Contraceptive and abortion practices of young Ghanaian women aged 15–24: evidence from a nationally representative survey

Sarah Keogh Easmon Otupiri, Kwame Nkrumah University of Science and Technology Philicia Castillo, Guttmacher Institute Naomi Li, Guttmacher Institute Joana Apenkwa, Kwame Nkrumah University Of Science and Technology Chelsea Polis

First published on Reproductive Health:

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Abstract / Summary


Young Ghanaian women experience high rates of unmet need for contraception and unintended pregnancy, and face unique barriers to accessing sexual and reproductive health services. This study provides a comprehensive national analysis of young women’s contraceptive and abortion practices and needs.


In 2018, we conducted a nationally representative survey of women aged 15–49, including 1039 women aged 15–24. We used descriptive statistics, multivariable logistic and multinomial regression to compare young versus older (25–49 year-old) women’s preferred contraceptive attributes, reasons for discontinuing contraception, quality of counseling, use of Primolut N-tablet, method choice correlates, and friends’ and partners’ influence. We also examined youth’s self-reported abortion incidence, abortion methods, post-abortion care, and barriers to safe abortion.


Among Ghanaian 15–24 year-olds who had ever had sex, one-third (32%) were using contraception. Compared to older women, they had higher desires to avoid pregnancy, lower ever use of contraception, more intermittent sexual activity, and were more likely to report pregnancies as unintended and to have recently ended a pregnancy. Young contraceptors most commonly used condoms (22%), injectables (21%), withdrawal (20%) or implants (20%); and were more likely than older women to use condoms, withdrawal, emergency contraception, and N-tablet. They valued methods for effectiveness (70%), no risk of harming health (31%) nor future fertility (26%), ease of use (20%), and no effect on menstruation (19%). Infrequent sex accounted for over half of youth contraceptive discontinuation. Relative to older women, young women’s social networks were more influential on contraceptive use. The annual self-reported abortion rate among young women was 30 per thousand. Over half of young women used abortion methods obtained from non-formal providers. Among the third of young women who experienced abortion complications, 40% did not access treatment.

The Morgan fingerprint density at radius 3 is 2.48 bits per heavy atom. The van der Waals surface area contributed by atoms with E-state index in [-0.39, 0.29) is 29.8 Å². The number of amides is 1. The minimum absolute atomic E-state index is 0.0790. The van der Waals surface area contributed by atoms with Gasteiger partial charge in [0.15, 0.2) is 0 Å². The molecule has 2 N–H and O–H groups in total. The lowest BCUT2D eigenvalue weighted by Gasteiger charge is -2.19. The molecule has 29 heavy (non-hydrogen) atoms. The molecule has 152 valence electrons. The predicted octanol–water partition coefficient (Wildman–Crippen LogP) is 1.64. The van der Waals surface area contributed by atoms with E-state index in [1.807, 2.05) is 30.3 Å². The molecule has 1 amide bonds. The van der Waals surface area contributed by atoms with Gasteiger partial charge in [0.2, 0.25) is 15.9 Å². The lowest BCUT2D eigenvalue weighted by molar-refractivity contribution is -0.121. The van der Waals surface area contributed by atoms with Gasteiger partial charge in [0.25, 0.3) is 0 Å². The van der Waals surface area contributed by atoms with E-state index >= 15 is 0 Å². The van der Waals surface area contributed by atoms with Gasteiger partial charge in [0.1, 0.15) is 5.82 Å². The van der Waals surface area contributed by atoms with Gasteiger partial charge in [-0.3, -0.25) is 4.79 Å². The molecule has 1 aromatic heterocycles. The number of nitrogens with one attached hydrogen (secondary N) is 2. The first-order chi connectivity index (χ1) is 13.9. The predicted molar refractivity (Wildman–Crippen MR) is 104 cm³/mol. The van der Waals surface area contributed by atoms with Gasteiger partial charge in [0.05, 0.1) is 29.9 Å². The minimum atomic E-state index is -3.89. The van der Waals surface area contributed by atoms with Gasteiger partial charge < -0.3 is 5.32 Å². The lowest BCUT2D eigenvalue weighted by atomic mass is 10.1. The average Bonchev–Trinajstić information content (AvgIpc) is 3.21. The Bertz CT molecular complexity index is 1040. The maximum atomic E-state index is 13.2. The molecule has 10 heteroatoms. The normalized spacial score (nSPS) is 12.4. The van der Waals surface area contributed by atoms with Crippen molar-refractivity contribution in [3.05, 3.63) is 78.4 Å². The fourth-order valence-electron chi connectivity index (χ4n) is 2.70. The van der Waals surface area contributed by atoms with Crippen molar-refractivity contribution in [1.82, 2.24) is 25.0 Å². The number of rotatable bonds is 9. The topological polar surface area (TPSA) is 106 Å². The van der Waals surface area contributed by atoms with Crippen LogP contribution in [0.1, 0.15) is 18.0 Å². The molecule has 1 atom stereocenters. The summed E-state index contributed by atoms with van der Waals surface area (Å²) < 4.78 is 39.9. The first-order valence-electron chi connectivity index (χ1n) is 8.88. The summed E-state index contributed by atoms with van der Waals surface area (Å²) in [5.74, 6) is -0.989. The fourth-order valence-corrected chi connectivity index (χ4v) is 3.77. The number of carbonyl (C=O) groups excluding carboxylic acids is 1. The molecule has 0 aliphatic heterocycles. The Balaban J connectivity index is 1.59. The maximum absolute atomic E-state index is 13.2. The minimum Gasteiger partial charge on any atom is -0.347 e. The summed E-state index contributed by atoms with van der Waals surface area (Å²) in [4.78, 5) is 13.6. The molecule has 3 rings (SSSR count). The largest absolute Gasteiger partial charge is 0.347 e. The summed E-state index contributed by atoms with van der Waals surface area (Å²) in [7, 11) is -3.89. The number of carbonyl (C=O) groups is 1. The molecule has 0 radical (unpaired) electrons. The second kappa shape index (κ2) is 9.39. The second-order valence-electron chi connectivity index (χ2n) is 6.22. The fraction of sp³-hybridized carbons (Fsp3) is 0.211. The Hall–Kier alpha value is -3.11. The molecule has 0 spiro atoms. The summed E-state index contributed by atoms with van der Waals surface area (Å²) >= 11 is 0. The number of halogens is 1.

Young people’s intermittent sexual activity, desire for methods that do not harm their health, access barriers and provider bias, likely contribute to their greater use of coital-dependent methods. Providers should be equipped to provide confidential, non-discriminatory counseling addressing concerns about infertility, side effects and alternative methods. Use of social networks can be leveraged to educate around issues like safe abortion and correct use of N-tablet.